Published on Let's Talk Development

Flying Geese, leading dragons and Africa’s potential

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The ?flying geese? pattern describes the sequential order of the catching-up process of industrialization of latecomer economies.The potential for expanding the industrial sectors of African countries is substantial – this was a message I delivered on a recent trip to Italy, Tanzania, Mozambique and Malawi. This can happen through an improved understanding of the mechanics of economic transformation as well as by focusing on how such countries can follow their comparative advantage in natural resources and labor supply. 

During my site visits and meetings with the private sector for the African segments of my trip, I became more convinced than ever of the strong untapped potential for private sector-led industrialization. Yet that can only happen when the government plays a facilitating role, such as by overcoming information asymmetries, coordination failures and externalities associated with first-mover actions. In Tanzania, initial experiments with industrial parks look promising, as do agricultural development projects and rural transport initiatives currently under way. In the case of industrial parks, it’s important to have a one-stop shop for registration and other administrative obligations, adequate electricity and water supply, and good transport/logistics links.

In Mozambique, I delivered the UNU-WIDER annual lecture in Maputo and explained how the winning formula for developing countries is to exploit the latecomer advantage by building up industries that are growing dynamically in more advanced countries for decades with endowment structures similar to theirs.

In Dar es Salaam, Tanzania.The dynamic of flying geese/leading dragons is a useful metaphor to explain my vision. Developing countries would do well to exploit the latecomer advantage by building up industries that are growing dynamically in more advanced countries with endowment structures similar to theirs. By following carefully selected lead countries, latecomers can emulate the leader-follower, flying-geese pattern that has served all successfully catching-up economies well since the 18th century. The emergence of large BRICs as new growth poles that have performed dynamically and climbed the industrial ladder offer an unprecedented opportunity to all developing economies with income levels currently below theirs—including those in Sub-Saharan Africa. China, having been a ‘follower goose,’ is on the verge of graduating from low-skilled manufacturing jobs and becoming a ‘leading dragon’. This will free up 85 million labor-intensive manufacturing jobs, compared to Japan’s 9.7 million in the 1960’s and Korea’s 2.3 million in the 1980s.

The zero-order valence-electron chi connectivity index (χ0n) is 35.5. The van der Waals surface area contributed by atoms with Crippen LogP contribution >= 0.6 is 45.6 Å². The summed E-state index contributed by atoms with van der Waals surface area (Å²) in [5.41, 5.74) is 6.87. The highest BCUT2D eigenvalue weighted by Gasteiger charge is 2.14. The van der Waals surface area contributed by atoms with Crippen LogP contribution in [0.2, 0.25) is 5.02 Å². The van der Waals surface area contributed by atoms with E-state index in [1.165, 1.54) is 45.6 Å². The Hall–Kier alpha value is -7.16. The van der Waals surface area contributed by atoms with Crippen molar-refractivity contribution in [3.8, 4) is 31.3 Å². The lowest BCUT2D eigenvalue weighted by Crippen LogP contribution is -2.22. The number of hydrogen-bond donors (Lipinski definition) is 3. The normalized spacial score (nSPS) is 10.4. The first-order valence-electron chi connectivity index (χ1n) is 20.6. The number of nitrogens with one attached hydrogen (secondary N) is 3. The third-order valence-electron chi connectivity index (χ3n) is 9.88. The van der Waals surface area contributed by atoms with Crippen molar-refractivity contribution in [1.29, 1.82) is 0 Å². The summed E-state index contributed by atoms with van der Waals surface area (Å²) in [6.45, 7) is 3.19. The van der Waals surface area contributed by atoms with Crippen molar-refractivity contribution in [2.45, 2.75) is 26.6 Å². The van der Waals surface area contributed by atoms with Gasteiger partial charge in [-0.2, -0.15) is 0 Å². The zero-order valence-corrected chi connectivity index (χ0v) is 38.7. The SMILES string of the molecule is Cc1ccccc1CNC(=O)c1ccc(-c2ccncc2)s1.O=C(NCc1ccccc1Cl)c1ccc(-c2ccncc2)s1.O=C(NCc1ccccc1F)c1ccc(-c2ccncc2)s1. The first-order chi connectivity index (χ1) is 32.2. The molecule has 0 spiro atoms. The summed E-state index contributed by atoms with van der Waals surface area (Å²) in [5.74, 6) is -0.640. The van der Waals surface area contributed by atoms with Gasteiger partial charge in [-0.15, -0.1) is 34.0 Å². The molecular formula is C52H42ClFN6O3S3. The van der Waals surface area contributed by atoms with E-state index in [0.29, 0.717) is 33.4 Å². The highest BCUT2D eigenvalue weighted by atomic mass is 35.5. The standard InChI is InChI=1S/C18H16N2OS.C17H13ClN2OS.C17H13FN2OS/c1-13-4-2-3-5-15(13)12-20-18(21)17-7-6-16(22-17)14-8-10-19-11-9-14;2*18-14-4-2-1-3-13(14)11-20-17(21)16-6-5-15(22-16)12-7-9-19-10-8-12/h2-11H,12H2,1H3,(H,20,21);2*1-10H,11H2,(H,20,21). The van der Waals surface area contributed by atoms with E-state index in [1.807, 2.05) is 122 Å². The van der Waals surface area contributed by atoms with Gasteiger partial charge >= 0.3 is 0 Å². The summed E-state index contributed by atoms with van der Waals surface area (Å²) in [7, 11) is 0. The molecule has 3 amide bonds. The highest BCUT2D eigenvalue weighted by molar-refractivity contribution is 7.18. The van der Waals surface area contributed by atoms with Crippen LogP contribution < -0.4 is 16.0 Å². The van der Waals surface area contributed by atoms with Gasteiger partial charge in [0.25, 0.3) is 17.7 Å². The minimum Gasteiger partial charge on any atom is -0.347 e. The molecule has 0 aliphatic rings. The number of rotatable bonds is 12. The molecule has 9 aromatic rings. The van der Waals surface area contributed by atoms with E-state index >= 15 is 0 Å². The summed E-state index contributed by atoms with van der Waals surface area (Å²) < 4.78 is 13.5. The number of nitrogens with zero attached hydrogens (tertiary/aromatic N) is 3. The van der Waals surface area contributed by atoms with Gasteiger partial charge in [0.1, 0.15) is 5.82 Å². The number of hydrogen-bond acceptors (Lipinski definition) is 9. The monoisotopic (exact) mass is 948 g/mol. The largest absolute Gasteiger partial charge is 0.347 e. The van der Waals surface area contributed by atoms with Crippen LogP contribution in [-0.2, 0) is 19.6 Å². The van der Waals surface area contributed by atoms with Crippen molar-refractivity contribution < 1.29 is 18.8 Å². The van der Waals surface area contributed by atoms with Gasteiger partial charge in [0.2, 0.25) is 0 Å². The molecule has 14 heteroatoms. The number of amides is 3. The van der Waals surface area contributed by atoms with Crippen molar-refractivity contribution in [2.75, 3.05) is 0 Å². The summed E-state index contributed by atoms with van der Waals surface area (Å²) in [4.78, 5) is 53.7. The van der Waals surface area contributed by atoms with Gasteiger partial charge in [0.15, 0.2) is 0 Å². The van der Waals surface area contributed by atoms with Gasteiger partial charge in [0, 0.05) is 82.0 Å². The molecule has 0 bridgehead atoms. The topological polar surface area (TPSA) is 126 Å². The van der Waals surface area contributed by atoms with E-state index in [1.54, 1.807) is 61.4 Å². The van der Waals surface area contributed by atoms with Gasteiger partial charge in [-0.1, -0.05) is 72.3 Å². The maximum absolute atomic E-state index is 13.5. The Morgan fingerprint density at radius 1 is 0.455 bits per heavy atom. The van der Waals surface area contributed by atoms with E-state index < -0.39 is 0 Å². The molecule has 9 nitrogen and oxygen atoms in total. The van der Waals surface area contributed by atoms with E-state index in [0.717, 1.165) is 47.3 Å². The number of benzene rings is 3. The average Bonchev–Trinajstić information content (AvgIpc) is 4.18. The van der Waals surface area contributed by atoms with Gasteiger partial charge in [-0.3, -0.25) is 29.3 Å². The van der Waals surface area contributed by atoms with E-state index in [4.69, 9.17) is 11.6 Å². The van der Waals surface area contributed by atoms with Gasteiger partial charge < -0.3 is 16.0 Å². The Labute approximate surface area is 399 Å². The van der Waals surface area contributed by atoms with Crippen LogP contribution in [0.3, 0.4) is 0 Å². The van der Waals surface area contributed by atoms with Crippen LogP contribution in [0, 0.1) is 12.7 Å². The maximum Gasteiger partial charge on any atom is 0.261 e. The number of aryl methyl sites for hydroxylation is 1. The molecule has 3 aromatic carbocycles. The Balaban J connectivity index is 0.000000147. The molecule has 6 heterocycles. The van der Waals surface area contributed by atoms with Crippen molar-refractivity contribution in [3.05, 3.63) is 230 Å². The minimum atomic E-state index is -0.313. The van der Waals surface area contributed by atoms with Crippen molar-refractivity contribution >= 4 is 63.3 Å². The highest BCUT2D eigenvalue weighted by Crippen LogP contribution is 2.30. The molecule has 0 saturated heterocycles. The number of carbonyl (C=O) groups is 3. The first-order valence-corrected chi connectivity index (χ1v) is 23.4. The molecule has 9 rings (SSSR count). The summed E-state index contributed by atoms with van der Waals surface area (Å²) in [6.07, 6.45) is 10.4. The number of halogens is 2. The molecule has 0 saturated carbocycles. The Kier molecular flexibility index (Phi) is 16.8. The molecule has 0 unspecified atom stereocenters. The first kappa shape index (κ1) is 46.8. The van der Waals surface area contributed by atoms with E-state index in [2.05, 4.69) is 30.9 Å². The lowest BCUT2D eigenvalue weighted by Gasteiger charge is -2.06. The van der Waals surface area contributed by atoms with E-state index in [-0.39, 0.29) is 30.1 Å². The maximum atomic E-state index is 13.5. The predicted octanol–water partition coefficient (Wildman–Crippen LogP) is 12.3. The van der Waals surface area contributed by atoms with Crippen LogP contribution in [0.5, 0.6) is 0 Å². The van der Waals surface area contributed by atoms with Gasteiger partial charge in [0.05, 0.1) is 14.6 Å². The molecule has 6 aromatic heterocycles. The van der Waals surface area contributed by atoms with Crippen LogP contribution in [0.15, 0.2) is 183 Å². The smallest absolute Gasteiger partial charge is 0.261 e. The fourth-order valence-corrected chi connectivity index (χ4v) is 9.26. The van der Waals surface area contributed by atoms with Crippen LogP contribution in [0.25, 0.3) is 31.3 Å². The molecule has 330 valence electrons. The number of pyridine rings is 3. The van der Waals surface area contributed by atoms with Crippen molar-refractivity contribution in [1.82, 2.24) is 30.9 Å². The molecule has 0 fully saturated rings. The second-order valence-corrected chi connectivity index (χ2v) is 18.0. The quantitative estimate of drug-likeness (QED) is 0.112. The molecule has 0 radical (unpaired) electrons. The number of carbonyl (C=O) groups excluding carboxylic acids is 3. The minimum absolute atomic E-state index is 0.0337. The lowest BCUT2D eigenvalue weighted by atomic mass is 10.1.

China’s shedding of manufacturing jobs alone will be enough to more than double manufacturing employment in low income countries. A similar trend is also emerging in other middle-income growth poles. The less advanced countries that can design and implement viable strategies to capture this new industrialization opportunity will engage in a dynamic path of structural change that help reduce poverty, generate jobs and promote prosperity. For Africa, whose total employment in manufacturing is estimated to be less than 20 million, China’s graduation provides a once-in-a-generation opportunity to attract light manufacturing jobs and jumpstart industrialization, which is a prerequisite for sustained, inclusive growth and stable societies.


Justin Yifu Lin

Former World Bank Chief Economist and Senior Vice President

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